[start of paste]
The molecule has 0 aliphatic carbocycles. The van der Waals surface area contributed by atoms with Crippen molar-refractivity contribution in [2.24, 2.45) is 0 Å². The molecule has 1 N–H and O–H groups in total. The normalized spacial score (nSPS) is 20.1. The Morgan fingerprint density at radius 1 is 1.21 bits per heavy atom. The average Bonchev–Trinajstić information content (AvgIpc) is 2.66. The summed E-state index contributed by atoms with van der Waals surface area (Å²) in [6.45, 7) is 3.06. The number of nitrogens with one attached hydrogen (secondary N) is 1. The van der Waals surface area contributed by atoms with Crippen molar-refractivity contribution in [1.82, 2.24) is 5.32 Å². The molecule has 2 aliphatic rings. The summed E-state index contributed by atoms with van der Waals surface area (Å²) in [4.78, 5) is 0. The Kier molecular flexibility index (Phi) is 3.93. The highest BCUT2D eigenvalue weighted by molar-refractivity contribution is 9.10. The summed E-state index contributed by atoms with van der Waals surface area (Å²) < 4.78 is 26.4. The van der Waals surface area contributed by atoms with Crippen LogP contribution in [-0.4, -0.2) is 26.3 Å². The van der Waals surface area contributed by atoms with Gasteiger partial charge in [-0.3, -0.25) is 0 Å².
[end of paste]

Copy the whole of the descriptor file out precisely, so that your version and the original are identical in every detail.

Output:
The molecule has 0 aliphatic carbocycles. The van der Waals surface area contributed by atoms with Crippen molar-refractivity contribution in [2.24, 2.45) is 0 Å². The molecule has 1 N–H and O–H groups in total. The normalized spacial score (nSPS) is 20.1. The Morgan fingerprint density at radius 1 is 1.21 bits per heavy atom. The average Bonchev–Trinajstić information content (AvgIpc) is 2.66. The summed E-state index contributed by atoms with van der Waals surface area (Å²) in [6.45, 7) is 3.06. The number of nitrogens with one attached hydrogen (secondary N) is 1. The van der Waals surface area contributed by atoms with Crippen molar-refractivity contribution in [1.82, 2.24) is 5.32 Å². The molecule has 2 aliphatic rings. The summed E-state index contributed by atoms with van der Waals surface area (Å²) in [4.78, 5) is 0. The Kier molecular flexibility index (Phi) is 3.93. The highest BCUT2D eigenvalue weighted by molar-refractivity contribution is 9.10. The summed E-state index contributed by atoms with van der Waals surface area (Å²) < 4.78 is 26.4. The van der Waals surface area contributed by atoms with Crippen LogP contribution in [-0.4, -0.2) is 26.3 Å². The van der Waals surface area contributed by atoms with Gasteiger partial charge in [-0.3, -0.25) is 0 Å².